Abstracts & Papers in Stream 1

Policy transfer features prominently in the policy analysis literature, yet relatively little is known about how government officials seek to learn lessons in practice. This research, based on interviews with officials in government institutes in South Korea who were involved in a series of study visits to the United Kingdom, addresses this knowledge gap using Evans and Davies' policy transfer network model. We suggest refinements to their model and conclude that there are significant barriers to policy transfer, that cross-national lesson drawing activities rarely leads directly to policy change but is a valuable part of ongoing processes of policy learning.

Full paper download: 2.1.4 Hudson & Kim.pdf

This paper examines the historical trajectories of welfare state development in two of the institutional patterns identified in the literature as 'social protection by other means': Australia and Japan. Over time, the forces of economic liberalisation have undermined the institutional foundation of 'social protection by other means' in these countries. Social policy has increasingly become subsumed under economic policy and this subordinate nature of social policy to economic considerations effectively ended the Australia's wage earners' welfare state and the Japanese employment security regime. However, while both Australia and Japan have followed a similar neoliberal path in their social policy reform direction, the forms and patterns they have taken to follow are not in uniform against the forces of economic liberalisation. I argue here that Australia has undergone a process of 'diversification' in its reshaping efforts of welfare state structure. In Japan, by contrast, more conventional forms of welfare state deepening and expansion have emerged. Also, while Australia's financial commitment stayed intact, Japan increased its level of financial commitment to a great extent.  All in all, while both countries have been restructuring their welfare reforms towards more market accommodating directions, the institutional dynamics underpinning each have led to a divergent pattern in the reform of social policy.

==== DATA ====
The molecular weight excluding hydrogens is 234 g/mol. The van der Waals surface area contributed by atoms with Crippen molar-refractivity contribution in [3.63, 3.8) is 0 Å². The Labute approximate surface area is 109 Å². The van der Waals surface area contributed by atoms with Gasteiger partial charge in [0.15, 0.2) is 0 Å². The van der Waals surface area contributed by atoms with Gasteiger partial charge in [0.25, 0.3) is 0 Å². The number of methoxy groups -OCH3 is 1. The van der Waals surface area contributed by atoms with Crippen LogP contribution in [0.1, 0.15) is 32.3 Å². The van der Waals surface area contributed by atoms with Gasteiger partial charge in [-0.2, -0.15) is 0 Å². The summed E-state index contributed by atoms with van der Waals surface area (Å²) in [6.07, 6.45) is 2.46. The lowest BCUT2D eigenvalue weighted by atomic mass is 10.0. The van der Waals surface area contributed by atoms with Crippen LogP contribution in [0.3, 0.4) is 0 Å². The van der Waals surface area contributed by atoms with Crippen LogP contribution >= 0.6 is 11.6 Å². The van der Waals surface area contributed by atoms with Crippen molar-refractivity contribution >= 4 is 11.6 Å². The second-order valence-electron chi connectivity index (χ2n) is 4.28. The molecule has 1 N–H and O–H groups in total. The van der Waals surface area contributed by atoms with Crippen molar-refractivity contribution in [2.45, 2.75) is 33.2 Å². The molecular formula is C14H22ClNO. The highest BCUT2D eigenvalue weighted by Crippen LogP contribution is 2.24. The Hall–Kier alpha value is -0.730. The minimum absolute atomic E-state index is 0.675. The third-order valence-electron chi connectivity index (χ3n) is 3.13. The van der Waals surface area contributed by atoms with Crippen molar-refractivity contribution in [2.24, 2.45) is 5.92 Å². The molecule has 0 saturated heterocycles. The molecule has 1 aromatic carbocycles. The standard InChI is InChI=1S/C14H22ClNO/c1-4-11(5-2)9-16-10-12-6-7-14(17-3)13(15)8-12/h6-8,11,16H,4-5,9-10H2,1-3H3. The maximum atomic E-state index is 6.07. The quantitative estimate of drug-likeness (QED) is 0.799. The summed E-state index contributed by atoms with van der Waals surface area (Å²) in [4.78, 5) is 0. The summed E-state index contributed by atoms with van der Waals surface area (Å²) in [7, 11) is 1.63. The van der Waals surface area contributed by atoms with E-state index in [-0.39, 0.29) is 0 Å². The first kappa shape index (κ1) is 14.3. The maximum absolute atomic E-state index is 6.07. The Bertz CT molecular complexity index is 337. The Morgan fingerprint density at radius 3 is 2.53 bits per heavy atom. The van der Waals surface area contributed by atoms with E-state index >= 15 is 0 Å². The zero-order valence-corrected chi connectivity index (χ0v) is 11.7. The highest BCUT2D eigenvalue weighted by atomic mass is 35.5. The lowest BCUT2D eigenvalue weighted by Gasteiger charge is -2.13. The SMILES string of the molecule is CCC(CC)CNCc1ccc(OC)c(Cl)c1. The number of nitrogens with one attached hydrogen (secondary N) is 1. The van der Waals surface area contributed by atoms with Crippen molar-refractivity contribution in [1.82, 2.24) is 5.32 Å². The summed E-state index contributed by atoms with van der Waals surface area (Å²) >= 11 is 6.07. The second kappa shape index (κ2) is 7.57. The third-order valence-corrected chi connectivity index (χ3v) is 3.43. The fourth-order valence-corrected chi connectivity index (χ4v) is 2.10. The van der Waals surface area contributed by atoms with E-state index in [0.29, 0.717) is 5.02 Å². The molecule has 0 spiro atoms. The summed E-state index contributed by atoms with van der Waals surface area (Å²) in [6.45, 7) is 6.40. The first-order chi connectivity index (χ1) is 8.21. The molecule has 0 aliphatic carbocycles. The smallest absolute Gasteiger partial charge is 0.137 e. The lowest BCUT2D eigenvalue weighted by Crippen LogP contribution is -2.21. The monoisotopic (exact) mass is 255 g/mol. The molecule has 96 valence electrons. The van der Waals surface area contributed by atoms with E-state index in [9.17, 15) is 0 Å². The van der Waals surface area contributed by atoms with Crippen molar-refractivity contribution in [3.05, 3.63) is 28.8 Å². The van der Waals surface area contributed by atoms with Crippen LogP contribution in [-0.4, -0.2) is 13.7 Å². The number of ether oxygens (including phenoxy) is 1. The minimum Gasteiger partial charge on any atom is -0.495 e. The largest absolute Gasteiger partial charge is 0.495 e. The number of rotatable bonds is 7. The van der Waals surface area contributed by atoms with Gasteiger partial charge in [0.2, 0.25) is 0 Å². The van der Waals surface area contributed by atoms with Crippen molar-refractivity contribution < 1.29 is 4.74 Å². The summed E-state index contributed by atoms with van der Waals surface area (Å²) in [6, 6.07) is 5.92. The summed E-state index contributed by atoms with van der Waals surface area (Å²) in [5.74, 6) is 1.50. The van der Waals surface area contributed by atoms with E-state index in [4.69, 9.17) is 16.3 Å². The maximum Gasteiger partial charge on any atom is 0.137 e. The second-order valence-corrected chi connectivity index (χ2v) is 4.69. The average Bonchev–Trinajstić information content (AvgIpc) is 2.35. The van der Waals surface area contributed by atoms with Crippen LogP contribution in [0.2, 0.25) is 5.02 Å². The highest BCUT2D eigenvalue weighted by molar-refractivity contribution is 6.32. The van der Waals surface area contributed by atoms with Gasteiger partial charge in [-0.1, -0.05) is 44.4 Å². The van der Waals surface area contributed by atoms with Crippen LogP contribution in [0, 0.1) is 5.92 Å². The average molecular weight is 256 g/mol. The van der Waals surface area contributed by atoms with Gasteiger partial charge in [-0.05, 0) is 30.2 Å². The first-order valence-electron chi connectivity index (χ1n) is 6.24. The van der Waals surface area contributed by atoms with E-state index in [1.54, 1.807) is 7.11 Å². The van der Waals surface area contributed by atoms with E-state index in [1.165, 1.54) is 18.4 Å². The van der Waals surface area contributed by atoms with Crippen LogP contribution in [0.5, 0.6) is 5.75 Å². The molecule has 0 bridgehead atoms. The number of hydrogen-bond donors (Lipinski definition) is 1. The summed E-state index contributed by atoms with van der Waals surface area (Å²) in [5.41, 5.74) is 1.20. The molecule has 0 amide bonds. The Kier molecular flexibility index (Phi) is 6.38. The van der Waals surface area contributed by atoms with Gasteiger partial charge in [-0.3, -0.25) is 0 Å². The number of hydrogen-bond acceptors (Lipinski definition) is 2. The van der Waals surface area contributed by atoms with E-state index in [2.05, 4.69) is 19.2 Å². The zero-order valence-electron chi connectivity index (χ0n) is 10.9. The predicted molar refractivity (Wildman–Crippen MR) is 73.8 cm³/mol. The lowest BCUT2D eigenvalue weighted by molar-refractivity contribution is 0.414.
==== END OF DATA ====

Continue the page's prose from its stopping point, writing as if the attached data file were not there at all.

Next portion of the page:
Forced by an ageing population, changing horizons of cultural references and decreasing trust in future welfare rights new strata of cultural, political and social identities are emerging. These new strata are based on the shared political, cultural, economic and social pressures and experiences of each generation, giving rise to the Social Generation as a new centre of identification. The basic hypothesis of this project is that the rise of social generations as categories of meaning, identification and centre of alliances and antagonisms will be one of the defining characteristics in the coming years. What is suggested is that the concept of social generation is added on to the list of traditionally important concepts of class, gender and ethnicity. It is not suggested that generation should substitute for these classical concepts; rather they should be supplemented by it. This will be explored empirically through a comparison of the distribution of elderly care in East Asia and Scandinavia by focusing on what is the distribution of care for the elderly among state, market and civil society (families and NGOs) with a view to generations? In a Chinese context this is investigating the consequences of the family planning policy inaugurated in 1979 which has now resulted in the so-called 4-2-1 family structure. When the only child was small he or she had four grandparents and two parents to care for it, but 30 years later one grown up now has to care for four potentially frail grandparents. In a Scandinavian context a much more institutionalized approach has developed, relying heavily on public locally organized welfare provisions. Yet in both cases intergenerational exchanges of material and care resources are involved, but in China they predominantly go from the younger to the older generations, while the opposite is true in Europe. The paper only deals with the methodological issues relating to this study and tries to solve the issue related to comparing a cluster of small states to a cluster of big states.

Full paper download: 2.1.2 Peter Abrahamson.pdf

Indigenous peoples lived in remote areas are marginalized and discriminated against, and their living condition and development opportunity is limited. The Council of Indigenous Peoples in Taiwan has long recognized their disadvantage status, and has been eager to set up service center in each indigenous township to provide concerning and care for the most disadvantage groups. National Dong Hwa University has hosted the in-service training and supervisory program since 2007. Quality of services and cultural competence were the core of in-service training program in 2007. However, from critical social work perspective, the primary function of these centers is not to redeem the shortage of welfare service in remote areas, or to deliver the service themselves. The primary function is to identify the unequal distribution of social welfare, education, medical, economic and political resources in remote areas, and to remove the barriers that excluded the most vulnerable from using services. Materials from government document and in-depth interview with social workers and residents will be gathered to elaborate this. We suggest that critical thinking together with advocacy skill should be the core of in-service training for indigenous social worker in those centers.